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"Seven Years of Child Labor Reform"
American Decades Primary Sources. Ed. Cynthia Rose. Vol. 1: 1900-1909. Detroit, MI: Gale, 2004. p407-412.
Copyright: COPYRIGHT 2004 Gale, COPYRIGHT 2005 Gale
Full Text: 
Page 407

"Seven Years of Child
Labor Reform"


By: Owen R. Lovejoy

Date: 1911

Source: National Child Labor Committee. "Seven Years of Child Labor Reform." Uniform Child Labor Laws: Proceedings of the Seventh Annual Conference, Birmingham, Alabama, March 9–12, 1911. New York: National Child Labor Committee 1911, 31–38.

About the Author: Owen R. Lovejoy (1866–1961), minister and social worker, was one of the leading spokespersons in the opposition to child labor. Born near Grand Rapids, Michigan, Lovejoy was educated at Albion College and became a minister in 1891. He was asked to report on the conditions in the anthracite fields of eastern Pennsylvania during the 1902 coal strike, and in doing so he observed children working in the mines. In 1904, the newly formed National Child Labor Committee (NCLC) asked him to return to the area to study the conditions of child labor. As a result of that report, Lovejoy joined the NCLC and in 1907 became the organization's general secretary, a position he held until 1926. Lovejoy remained active in child labor and welfare issues until his retirement in 1937.


Child labor was a part of life in pre-industrial society. On farms children were assigned chores as soon as they were able and were expected to contribute to the well being of the family. In the villages, children entered the workforce as helpers to their craftsmen fathers and as apprentices. While there were certainly abuses, the pace of life was relatively easy and the children were generally under the care of parents or another relative.

As large-scale industry evolved, first in Britain and later in the United States, the employment of children initially did not seem unusual. Alexander Hamilton, for example, thought that the ability for simplified factory tasks to be performed by unskilled children was a virtue of industrialization. By the 1830s, however, Britain began to pass restrictive child labor laws following the investigations of the Earl of Shaftesbury. Early laws were not very effective, but Britain had made a start.

In the United States, labor unions led the opposition to child labor even before the Civil War (1861–1865). Given the heavily rural population and the laissez-faire attitude of government, however, opposition to child labor did not generate much non-union support until decades later. It was the census of 1900 that seemed to crystallize the opposition. That census showed that 1.7 million children between the ages of 10 and 14, nearly 20 percent of that age group, were employed. While this statistic understated the problem, it was sufficient to spur concerned citizens to act.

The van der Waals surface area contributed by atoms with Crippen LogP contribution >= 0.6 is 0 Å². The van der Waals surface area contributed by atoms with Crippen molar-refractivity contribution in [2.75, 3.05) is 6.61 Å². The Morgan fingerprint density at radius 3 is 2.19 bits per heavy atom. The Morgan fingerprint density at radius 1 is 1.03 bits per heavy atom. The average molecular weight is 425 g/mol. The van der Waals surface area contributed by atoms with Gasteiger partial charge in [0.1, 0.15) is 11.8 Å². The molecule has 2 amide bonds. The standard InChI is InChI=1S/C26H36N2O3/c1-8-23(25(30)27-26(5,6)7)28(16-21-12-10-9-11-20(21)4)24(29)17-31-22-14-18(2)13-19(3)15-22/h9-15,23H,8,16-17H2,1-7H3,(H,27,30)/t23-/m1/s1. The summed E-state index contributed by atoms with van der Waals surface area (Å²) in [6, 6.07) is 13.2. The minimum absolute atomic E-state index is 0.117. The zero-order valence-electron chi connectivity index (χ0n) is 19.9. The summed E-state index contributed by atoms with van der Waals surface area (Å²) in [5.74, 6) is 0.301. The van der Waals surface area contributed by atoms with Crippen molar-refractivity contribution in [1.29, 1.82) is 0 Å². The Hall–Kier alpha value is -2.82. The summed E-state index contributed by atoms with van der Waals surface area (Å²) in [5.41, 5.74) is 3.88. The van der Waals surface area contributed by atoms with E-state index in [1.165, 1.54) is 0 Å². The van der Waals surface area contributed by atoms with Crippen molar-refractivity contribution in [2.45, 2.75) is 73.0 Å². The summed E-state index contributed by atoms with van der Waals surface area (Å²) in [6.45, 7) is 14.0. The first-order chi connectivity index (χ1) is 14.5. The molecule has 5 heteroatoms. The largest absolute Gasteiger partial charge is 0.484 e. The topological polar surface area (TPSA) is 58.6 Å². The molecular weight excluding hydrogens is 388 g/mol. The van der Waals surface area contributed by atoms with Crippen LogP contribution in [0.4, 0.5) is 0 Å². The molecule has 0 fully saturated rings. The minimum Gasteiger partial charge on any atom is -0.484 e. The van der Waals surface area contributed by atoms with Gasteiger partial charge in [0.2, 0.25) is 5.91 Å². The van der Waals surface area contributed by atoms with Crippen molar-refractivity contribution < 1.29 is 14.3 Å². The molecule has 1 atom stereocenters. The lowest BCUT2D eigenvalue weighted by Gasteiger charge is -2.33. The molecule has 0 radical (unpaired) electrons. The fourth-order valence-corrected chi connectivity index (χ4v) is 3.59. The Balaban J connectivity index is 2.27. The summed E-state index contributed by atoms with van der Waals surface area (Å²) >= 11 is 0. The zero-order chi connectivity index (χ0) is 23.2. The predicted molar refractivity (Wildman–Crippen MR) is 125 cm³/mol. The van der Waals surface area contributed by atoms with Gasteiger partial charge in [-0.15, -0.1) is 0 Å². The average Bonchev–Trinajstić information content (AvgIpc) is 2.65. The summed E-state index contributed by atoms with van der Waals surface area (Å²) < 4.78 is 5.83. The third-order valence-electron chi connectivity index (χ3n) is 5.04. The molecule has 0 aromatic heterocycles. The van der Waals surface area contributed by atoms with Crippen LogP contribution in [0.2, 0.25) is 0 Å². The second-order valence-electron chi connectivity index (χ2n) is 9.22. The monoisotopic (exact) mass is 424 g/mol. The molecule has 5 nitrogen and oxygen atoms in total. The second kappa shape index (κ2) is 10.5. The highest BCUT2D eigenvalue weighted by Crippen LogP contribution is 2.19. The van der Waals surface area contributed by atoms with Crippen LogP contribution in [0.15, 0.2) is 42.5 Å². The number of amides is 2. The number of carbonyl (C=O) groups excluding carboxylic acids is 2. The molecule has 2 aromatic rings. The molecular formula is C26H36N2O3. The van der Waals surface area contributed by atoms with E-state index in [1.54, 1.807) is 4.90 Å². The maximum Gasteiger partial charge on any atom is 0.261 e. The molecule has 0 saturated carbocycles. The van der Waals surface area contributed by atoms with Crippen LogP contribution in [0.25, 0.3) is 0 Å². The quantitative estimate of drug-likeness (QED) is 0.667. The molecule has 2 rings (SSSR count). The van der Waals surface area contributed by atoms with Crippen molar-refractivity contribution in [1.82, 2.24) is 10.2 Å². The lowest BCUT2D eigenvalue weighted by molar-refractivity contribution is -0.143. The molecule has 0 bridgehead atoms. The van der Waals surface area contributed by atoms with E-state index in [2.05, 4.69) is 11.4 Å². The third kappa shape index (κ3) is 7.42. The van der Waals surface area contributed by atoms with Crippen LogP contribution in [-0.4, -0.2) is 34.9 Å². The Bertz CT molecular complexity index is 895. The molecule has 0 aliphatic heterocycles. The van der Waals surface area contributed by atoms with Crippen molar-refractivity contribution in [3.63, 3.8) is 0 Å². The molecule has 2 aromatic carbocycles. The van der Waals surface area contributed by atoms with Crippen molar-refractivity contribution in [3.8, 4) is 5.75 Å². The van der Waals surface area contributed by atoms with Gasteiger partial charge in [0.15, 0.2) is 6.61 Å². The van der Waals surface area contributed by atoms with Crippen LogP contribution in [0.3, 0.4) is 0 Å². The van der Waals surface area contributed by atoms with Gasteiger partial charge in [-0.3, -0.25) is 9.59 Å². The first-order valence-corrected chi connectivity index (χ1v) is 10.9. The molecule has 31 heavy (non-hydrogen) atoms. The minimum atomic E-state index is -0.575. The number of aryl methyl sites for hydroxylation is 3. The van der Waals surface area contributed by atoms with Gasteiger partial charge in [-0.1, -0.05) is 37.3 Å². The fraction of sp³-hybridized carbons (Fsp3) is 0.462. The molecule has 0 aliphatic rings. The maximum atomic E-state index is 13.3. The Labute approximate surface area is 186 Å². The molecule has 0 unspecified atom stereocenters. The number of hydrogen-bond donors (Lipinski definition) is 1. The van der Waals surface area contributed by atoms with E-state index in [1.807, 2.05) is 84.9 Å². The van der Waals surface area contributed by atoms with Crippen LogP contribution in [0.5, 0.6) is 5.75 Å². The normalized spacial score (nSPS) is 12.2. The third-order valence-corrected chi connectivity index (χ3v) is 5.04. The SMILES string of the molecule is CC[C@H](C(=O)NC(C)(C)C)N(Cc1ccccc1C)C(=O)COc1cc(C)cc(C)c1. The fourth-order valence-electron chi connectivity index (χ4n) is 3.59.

Another catalyst for action was a number of books and articles that reported on child workers. Among others, John Spargo's The Bitter Cry of the Children (1906) and Edwin Markham's series in Cosmopolitan entitled "The Hoe-Man in the Making" (1906–1907) vividly described child labor in the United States. Even more graphic was Lewis Hine's photographic series commissioned by the National Child Labor Committee, which visually documented children working in coal mines, textile mills, sweatshops, and food processing plants.

While Progressives were fairly ambivalent about the working conditions of adult males, they adopted a far more protective posture with regard to women and children in the workforce. They sought state and federal legislation to limit hours, ensure safe working conditions, and, in the case of school-age children, severely restrict or outlaw employment.


The National Child Labor Committee was a leading advocate of child labor reform. Established in 1904, the NCLC had an extensive network of state and local chapters, often composed primarily of leaders of local women's clubs. While they favored federal legislation, the NCLC was most effective at the state level.

Resistance to child labor laws came from various sources, especially the affected business owners. In the South, the standard cry was that without child labor, the mills could not compete and would be forced to close or go where the laws were more amenable to business realities. Often the children themselves had parents who were opposed to reform. The parents needed the small Page 408  |  Top of Article
The National Child Labor Committee photographed these boys in 1908. They work as doffers at the Trenton Mills in Gastonia, North Carolina. THE LIBRARY OF CONGRESS.

The National Child Labor Committee photographed these boys in 1908. They work as doffers at the Trenton Mills in Gastonia, North Carolina. THE LIBRARY OF CONGRESS.
amounts their children earned in order to make ends meet.

Within a fairly short period of time, the NCLC and other organizations succeeded in effecting the passage of state laws restricting child labor. These, combined with stricter truancy laws, caused child labor to decline. At the federal level, however, success was limited. Two pieces of legislation restricting child labor, demanded in part to offset the relatively poor enforcement record of early state laws, were declared unconstitutional in 1918 and 1922. A constitutional amendment that would have enabled federal child labor legislation passed Congress in 1924 but failed to win ratification from the required number of states. It was not until the passage of the Fair Labor Standards Act in 1938 that the federal government began regulating child labor.